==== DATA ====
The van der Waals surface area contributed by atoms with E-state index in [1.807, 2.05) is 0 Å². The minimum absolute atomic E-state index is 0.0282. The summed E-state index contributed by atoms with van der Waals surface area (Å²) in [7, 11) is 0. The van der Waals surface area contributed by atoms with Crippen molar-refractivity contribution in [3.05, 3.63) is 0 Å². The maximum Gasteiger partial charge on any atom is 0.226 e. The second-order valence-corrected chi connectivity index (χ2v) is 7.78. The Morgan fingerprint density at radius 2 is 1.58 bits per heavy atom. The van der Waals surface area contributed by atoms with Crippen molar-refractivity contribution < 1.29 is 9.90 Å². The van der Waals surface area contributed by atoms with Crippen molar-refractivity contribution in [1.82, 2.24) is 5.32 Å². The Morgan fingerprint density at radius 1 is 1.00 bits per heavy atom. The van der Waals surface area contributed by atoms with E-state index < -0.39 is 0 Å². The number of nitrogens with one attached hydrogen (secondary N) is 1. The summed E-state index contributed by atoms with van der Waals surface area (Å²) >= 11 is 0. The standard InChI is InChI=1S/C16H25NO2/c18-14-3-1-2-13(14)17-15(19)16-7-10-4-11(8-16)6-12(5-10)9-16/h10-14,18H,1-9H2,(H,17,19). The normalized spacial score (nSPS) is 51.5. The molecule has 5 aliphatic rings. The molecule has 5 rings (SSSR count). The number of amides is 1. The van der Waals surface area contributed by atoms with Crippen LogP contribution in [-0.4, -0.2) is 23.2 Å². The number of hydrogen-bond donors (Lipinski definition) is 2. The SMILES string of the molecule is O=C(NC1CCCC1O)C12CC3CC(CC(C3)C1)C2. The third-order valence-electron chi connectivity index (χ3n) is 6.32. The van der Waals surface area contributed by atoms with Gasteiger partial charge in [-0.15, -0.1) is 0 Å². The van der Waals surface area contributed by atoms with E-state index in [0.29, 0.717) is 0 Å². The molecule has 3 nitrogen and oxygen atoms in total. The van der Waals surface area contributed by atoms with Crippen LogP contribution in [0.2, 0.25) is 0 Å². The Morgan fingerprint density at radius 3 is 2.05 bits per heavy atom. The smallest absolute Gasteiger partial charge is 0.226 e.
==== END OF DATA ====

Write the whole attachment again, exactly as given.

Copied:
The van der Waals surface area contributed by atoms with E-state index in [1.807, 2.05) is 0 Å². The minimum absolute atomic E-state index is 0.0282. The summed E-state index contributed by atoms with van der Waals surface area (Å²) in [7, 11) is 0. The van der Waals surface area contributed by atoms with Crippen molar-refractivity contribution in [3.05, 3.63) is 0 Å². The maximum Gasteiger partial charge on any atom is 0.226 e. The second-order valence-corrected chi connectivity index (χ2v) is 7.78. The Morgan fingerprint density at radius 2 is 1.58 bits per heavy atom. The van der Waals surface area contributed by atoms with Crippen molar-refractivity contribution < 1.29 is 9.90 Å². The van der Waals surface area contributed by atoms with Crippen molar-refractivity contribution in [1.82, 2.24) is 5.32 Å². The Morgan fingerprint density at radius 1 is 1.00 bits per heavy atom. The van der Waals surface area contributed by atoms with E-state index < -0.39 is 0 Å². The number of nitrogens with one attached hydrogen (secondary N) is 1. The summed E-state index contributed by atoms with van der Waals surface area (Å²) >= 11 is 0. The standard InChI is InChI=1S/C16H25NO2/c18-14-3-1-2-13(14)17-15(19)16-7-10-4-11(8-16)6-12(5-10)9-16/h10-14,18H,1-9H2,(H,17,19). The normalized spacial score (nSPS) is 51.5. The molecule has 5 aliphatic rings. The molecule has 5 rings (SSSR count). The number of amides is 1. The van der Waals surface area contributed by atoms with Crippen LogP contribution in [-0.4, -0.2) is 23.2 Å². The number of hydrogen-bond donors (Lipinski definition) is 2. The SMILES string of the molecule is O=C(NC1CCCC1O)C12CC3CC(CC(C3)C1)C2. The third-order valence-electron chi connectivity index (χ3n) is 6.32. The van der Waals surface area contributed by atoms with Gasteiger partial charge in [-0.15, -0.1) is 0 Å². The van der Waals surface area contributed by atoms with E-state index in [0.29, 0.717) is 0 Å². The molecule has 3 nitrogen and oxygen atoms in total. The van der Waals surface area contributed by atoms with Crippen LogP contribution in [0.2, 0.25) is 0 Å². The Morgan fingerprint density at radius 3 is 2.05 bits per heavy atom. The smallest absolute Gasteiger partial charge is 0.226 e.